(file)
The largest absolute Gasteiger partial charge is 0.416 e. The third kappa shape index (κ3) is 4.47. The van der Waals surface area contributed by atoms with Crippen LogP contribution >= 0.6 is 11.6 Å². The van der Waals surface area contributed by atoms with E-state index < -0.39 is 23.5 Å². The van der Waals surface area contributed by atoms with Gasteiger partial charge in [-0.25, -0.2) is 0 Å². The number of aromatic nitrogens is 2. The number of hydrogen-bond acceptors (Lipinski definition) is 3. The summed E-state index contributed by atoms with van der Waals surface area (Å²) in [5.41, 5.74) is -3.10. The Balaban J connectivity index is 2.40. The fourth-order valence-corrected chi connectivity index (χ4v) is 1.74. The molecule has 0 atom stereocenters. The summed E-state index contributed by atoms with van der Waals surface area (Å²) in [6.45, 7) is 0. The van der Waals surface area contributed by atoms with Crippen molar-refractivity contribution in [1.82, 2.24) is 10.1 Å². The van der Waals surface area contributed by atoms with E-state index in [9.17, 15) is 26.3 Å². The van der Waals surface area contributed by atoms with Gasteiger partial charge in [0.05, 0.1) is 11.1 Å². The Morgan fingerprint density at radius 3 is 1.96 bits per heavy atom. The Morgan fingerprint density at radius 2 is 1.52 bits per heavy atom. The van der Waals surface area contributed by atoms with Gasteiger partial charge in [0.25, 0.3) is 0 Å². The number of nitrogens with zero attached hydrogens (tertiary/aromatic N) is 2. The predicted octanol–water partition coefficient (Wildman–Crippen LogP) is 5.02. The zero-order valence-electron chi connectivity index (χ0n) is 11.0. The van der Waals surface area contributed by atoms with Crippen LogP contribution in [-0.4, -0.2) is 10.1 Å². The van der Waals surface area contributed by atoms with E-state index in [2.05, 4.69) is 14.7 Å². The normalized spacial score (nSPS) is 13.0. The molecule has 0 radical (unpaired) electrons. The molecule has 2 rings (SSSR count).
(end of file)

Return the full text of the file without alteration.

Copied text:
The largest absolute Gasteiger partial charge is 0.416 e. The third kappa shape index (κ3) is 4.47. The van der Waals surface area contributed by atoms with Crippen LogP contribution >= 0.6 is 11.6 Å². The van der Waals surface area contributed by atoms with E-state index < -0.39 is 23.5 Å². The van der Waals surface area contributed by atoms with Gasteiger partial charge in [-0.25, -0.2) is 0 Å². The number of aromatic nitrogens is 2. The number of hydrogen-bond acceptors (Lipinski definition) is 3. The summed E-state index contributed by atoms with van der Waals surface area (Å²) in [5.41, 5.74) is -3.10. The Balaban J connectivity index is 2.40. The fourth-order valence-corrected chi connectivity index (χ4v) is 1.74. The molecule has 0 atom stereocenters. The summed E-state index contributed by atoms with van der Waals surface area (Å²) in [6.45, 7) is 0. The van der Waals surface area contributed by atoms with Crippen molar-refractivity contribution in [1.82, 2.24) is 10.1 Å². The van der Waals surface area contributed by atoms with E-state index in [9.17, 15) is 26.3 Å². The van der Waals surface area contributed by atoms with Gasteiger partial charge in [0.05, 0.1) is 11.1 Å². The Morgan fingerprint density at radius 3 is 1.96 bits per heavy atom. The Morgan fingerprint density at radius 2 is 1.52 bits per heavy atom. The van der Waals surface area contributed by atoms with Gasteiger partial charge in [0.25, 0.3) is 0 Å². The number of nitrogens with zero attached hydrogens (tertiary/aromatic N) is 2. The predicted octanol–water partition coefficient (Wildman–Crippen LogP) is 5.02. The zero-order valence-electron chi connectivity index (χ0n) is 11.0. The van der Waals surface area contributed by atoms with Crippen LogP contribution in [-0.4, -0.2) is 10.1 Å². The van der Waals surface area contributed by atoms with E-state index in [2.05, 4.69) is 14.7 Å². The normalized spacial score (nSPS) is 13.0. The molecule has 0 radical (unpaired) electrons. The molecule has 2 rings (SSSR count).